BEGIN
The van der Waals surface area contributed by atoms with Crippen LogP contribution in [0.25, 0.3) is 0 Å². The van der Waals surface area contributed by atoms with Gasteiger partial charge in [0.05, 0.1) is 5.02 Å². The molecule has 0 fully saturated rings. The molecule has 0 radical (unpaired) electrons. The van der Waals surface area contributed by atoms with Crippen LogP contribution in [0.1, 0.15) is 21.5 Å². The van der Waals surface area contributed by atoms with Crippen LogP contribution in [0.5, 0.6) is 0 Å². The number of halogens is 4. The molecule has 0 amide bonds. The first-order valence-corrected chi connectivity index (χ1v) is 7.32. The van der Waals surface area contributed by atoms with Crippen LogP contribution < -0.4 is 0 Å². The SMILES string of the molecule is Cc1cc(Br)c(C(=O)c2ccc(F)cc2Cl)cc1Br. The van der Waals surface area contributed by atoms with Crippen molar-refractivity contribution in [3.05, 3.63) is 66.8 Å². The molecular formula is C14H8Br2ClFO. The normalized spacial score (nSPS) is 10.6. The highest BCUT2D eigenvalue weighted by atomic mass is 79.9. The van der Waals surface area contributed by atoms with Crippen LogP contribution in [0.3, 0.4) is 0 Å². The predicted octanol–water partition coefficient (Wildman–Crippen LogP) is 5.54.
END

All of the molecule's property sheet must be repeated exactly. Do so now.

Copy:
The van der Waals surface area contributed by atoms with Crippen LogP contribution in [0.25, 0.3) is 0 Å². The van der Waals surface area contributed by atoms with Gasteiger partial charge in [0.05, 0.1) is 5.02 Å². The molecule has 0 fully saturated rings. The molecule has 0 radical (unpaired) electrons. The van der Waals surface area contributed by atoms with Crippen LogP contribution in [0.1, 0.15) is 21.5 Å². The van der Waals surface area contributed by atoms with Crippen LogP contribution in [0.5, 0.6) is 0 Å². The number of halogens is 4. The molecule has 0 amide bonds. The first-order valence-corrected chi connectivity index (χ1v) is 7.32. The van der Waals surface area contributed by atoms with Crippen LogP contribution < -0.4 is 0 Å². The SMILES string of the molecule is Cc1cc(Br)c(C(=O)c2ccc(F)cc2Cl)cc1Br. The van der Waals surface area contributed by atoms with Crippen molar-refractivity contribution in [3.05, 3.63) is 66.8 Å². The molecular formula is C14H8Br2ClFO. The normalized spacial score (nSPS) is 10.6. The highest BCUT2D eigenvalue weighted by atomic mass is 79.9. The van der Waals surface area contributed by atoms with Crippen LogP contribution in [0.3, 0.4) is 0 Å². The predicted octanol–water partition coefficient (Wildman–Crippen LogP) is 5.54.